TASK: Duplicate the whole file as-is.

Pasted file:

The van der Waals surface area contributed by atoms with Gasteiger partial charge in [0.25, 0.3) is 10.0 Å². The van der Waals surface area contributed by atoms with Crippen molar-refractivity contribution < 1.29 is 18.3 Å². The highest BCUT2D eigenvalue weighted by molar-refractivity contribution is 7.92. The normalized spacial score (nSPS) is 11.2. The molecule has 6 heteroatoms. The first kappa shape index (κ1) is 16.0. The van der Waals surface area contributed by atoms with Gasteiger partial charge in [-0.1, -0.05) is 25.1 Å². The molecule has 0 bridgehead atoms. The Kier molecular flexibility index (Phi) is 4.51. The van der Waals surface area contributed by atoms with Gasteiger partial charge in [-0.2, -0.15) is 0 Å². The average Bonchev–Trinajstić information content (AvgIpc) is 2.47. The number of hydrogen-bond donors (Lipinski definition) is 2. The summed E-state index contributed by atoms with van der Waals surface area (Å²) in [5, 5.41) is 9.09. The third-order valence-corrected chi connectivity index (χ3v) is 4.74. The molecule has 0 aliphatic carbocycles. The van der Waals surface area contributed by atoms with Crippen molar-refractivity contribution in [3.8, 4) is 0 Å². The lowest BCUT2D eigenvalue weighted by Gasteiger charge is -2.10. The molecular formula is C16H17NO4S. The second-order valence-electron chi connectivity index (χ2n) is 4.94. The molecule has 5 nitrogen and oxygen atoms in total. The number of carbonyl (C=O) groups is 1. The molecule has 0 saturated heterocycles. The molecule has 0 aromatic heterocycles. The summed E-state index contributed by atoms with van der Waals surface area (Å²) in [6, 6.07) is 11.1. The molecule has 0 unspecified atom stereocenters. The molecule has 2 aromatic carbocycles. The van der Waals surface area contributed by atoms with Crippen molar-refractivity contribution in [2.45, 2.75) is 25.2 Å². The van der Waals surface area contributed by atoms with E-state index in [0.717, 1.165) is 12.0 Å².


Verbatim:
The van der Waals surface area contributed by atoms with Gasteiger partial charge in [0.25, 0.3) is 10.0 Å². The van der Waals surface area contributed by atoms with Crippen molar-refractivity contribution < 1.29 is 18.3 Å². The highest BCUT2D eigenvalue weighted by molar-refractivity contribution is 7.92. The normalized spacial score (nSPS) is 11.2. The molecule has 6 heteroatoms. The first kappa shape index (κ1) is 16.0. The van der Waals surface area contributed by atoms with Gasteiger partial charge in [-0.1, -0.05) is 25.1 Å². The molecule has 0 bridgehead atoms. The Kier molecular flexibility index (Phi) is 4.51. The van der Waals surface area contributed by atoms with Gasteiger partial charge in [-0.2, -0.15) is 0 Å². The average Bonchev–Trinajstić information content (AvgIpc) is 2.47. The number of hydrogen-bond donors (Lipinski definition) is 2. The summed E-state index contributed by atoms with van der Waals surface area (Å²) in [5, 5.41) is 9.09. The third-order valence-corrected chi connectivity index (χ3v) is 4.74. The molecule has 0 aliphatic carbocycles. The van der Waals surface area contributed by atoms with Crippen molar-refractivity contribution in [3.8, 4) is 0 Å². The lowest BCUT2D eigenvalue weighted by Gasteiger charge is -2.10. The molecular formula is C16H17NO4S. The second-order valence-electron chi connectivity index (χ2n) is 4.94. The molecule has 5 nitrogen and oxygen atoms in total. The number of carbonyl (C=O) groups is 1. The molecule has 0 saturated heterocycles. The molecule has 0 aromatic heterocycles. The summed E-state index contributed by atoms with van der Waals surface area (Å²) in [6, 6.07) is 11.1. The molecule has 0 unspecified atom stereocenters. The molecule has 2 aromatic carbocycles. The van der Waals surface area contributed by atoms with Crippen molar-refractivity contribution in [2.45, 2.75) is 25.2 Å². The van der Waals surface area contributed by atoms with E-state index in [0.717, 1.165) is 12.0 Å².